Zebra duiker (Cephalophus zebra)

Zebra duiker, side view
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Zebra duiker fact file

Zebra duiker description

GenusCephalophus (1)

Named for the 12 to 15 black bands that, like a zebra, stretch down its back, the zebra duiker is a diminutive antelope with a short, stocky body. Its coat colour varies from light gold to a reddish-brown, with a pale cream underside. Another distinctive feature is the lack of a tuft on the forehead, which most other duiker species possess (4) (5). Both males and females grow short, tapering horns which are used to defend their territory (6), and although females are generally larger than the males, the male possesses longer horns (5). Juveniles appear slightly bluer in colouration than the adults and have closer stripes (7). The name ‘duiker’ is the Afrikaans word for ‘diver’ or ‘diving buck’ and refers to the flight of the antelope into the undergrowth when disturbed (5).

Also known as
Banded duiker, zebra antelope.
Céphalophe Zèbré.
Duiquero Cebrado.
Length: 85 – 90 cm (2)
9 – 20 kg (2)

Zebra duiker biology

The zebra duiker is found either alone or in a breeding pair. Paired duikers will often mutually rub each other’s scent glands, apparently to reinforce the pair bond and aid in sexual communication (4). A single calf is born once a year after a gestation period of between 221 and 229 days (9). Juveniles attain adult colouration and size at around seven to nine months, and males are known to reach sexual maturity at two years (7).

The diet of the this diurnal duiker consists primarily of fruit, alongside a variety of leaves, buds, shoots and grasses (7) (10). Often unable to reach fruit in the trees, the small zebra duiker instead takes advantage of fruit dropped onto the forest floor by other animals that feed in the trees (7).


Zebra duiker range

The zebra duiker is most common in eastern-central Liberia, although it also occurs throughout Sierra Leone and the Ivory Coast (4).


Zebra duiker habitat

The zebra duiker appears to be largely dependent on lowland primary forest in river valleys, but it may also be found in secondary forest and in upland areas (1) (8).


Zebra duiker status

Classified as Vulnerable (VU) on the IUCN Red List (1) and listed on Appendix II of CITES (3).

IUCN Red List species status – Vulnerable


Zebra duiker threats

Whilst several other species of duiker are vulnerable to population decline as a result of over-hunting, this has not been found to be a significant threat to the zebra duiker (11), probably due to this elusive species being rarely seen by humans. The main threat to its survival, as with many other African species, is loss of habitat through deforestation. In 1999 the zebra duiker population was estimated at 28,000 and is noted to be steadily declining (1).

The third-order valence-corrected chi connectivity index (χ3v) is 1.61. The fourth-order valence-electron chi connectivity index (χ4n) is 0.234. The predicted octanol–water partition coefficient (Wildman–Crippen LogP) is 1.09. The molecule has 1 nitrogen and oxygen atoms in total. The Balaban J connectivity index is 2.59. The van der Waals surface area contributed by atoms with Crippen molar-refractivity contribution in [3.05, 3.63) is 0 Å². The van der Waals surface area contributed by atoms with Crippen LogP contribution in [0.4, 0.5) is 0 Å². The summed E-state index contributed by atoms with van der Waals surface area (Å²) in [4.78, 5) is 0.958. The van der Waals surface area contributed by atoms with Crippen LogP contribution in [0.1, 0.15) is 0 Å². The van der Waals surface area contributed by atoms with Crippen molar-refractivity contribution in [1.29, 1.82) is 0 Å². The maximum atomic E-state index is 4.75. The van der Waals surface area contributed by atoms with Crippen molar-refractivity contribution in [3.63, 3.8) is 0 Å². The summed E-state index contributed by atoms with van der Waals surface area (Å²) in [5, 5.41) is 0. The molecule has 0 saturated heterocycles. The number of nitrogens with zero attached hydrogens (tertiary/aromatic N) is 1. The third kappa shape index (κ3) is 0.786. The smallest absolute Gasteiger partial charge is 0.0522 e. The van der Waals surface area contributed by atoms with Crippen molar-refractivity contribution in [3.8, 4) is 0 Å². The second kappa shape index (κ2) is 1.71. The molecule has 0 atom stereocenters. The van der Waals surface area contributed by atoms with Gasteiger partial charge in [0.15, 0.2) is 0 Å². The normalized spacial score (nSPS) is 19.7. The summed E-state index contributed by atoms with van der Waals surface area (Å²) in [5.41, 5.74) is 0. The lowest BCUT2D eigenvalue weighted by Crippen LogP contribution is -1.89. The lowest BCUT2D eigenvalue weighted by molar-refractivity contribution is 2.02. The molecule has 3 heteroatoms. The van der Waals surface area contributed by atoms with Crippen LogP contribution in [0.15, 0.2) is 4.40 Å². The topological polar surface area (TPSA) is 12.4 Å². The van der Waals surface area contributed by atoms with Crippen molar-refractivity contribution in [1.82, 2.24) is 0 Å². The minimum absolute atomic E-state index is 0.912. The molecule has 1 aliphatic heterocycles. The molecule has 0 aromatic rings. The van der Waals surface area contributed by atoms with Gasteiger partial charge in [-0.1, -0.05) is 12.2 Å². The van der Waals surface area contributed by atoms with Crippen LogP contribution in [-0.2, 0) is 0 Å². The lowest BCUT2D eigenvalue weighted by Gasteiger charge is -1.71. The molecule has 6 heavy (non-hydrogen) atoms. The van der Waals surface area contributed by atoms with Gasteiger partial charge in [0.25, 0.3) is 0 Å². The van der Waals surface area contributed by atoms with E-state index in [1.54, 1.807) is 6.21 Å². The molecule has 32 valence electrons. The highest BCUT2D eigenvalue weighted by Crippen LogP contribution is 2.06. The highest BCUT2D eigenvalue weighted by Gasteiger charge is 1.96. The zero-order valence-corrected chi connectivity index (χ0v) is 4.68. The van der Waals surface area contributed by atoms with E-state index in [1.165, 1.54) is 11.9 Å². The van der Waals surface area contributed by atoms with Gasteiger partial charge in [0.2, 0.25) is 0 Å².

Zebra duiker conservation

The zebra duiker is listed under Appendix II of the Convention on International Trade in Endangered Species, meaning that any international trade in this species should be carefully monitored (3). Now largely restricted to patches of primary forest, the zebra duiker’s existence may depend on the continued preservation of these forests. Fortunately, some of these areas are protected, including Sapo National Park in Liberia and Tai National Park in the Ivory Coast (1).

View information on this species at the UNEP World Conservation Monitoring Centre.

Find out more

To learn about conservation in Liberia see:



This information is awaiting authentication by a species expert, and will be updated as soon as possible. If you are able to help please contact:

This species information was authored as part of the Arkive and Universities Scheme.


Active during the day.
The state of being pregnant; the period from conception to birth.
Having only one mate during a breeding season, or throughout the breeding life of a pair.
Primary forest
Forest that has remained undisturbed for a long time and has reached a mature condition.
Secondary forest
Forest that has re-grown after a major disturbance, such as fire or timber harvest, but has not yet reached the mature state of primary forest.


  1. IUCN Red List (March, 2010)
  2. Ultimate Ungulate (November, 2009)
  3. CITES (November, 2009)
  4. Kingdon, J. (1997) The Kingdon Field Guide to African Mammals. Academic Press, London.
  5. Wilson, V.J. (2001) Duikers of Africa. Chipangali Wildlife Trust, Zimbabwe.
  6. Ralls, K. (1976) Mammals in which females are larger than males. The Quarterly Review of Biology, 51(2): 245-276.
  7. Barnes, R., Greene, K., Holland, J. and Lamm, M. (2002) Management and husbandry of duikers at the Los Angeles Zoo. Zoo Biology, 21(2), 107-121.
  8. Newing, H. (2001) Bushmeat hunting and management: implications on duiker ecology and interspecific competition. Biodiversity and Conservation, 10(1): 99-108.
  9. Schweers, V. (1984) On the reproductive biology of the banded duiker Cephalophus zebra in comparison with other species of Cephalophus. International Journal of Mammalian Biology, 49: 21.
  10. Chew, E.A. and Gagnon, M. (2000) Dietary preferences in extant African bovidae. Journal of Mammalogy, 81(2): 490-511.
  11. Noss, A.J. (1998) The impacts of cable snare hunting on wildlife populations in the forests of the Central African Republic. Conservation Biology, 12(2): 390-398.

Image credit

Zebra duiker, side view  
Zebra duiker, side view

© Wardene Weisser / www.ardea.com

Ardea wildlife pets environment
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United Kingdom
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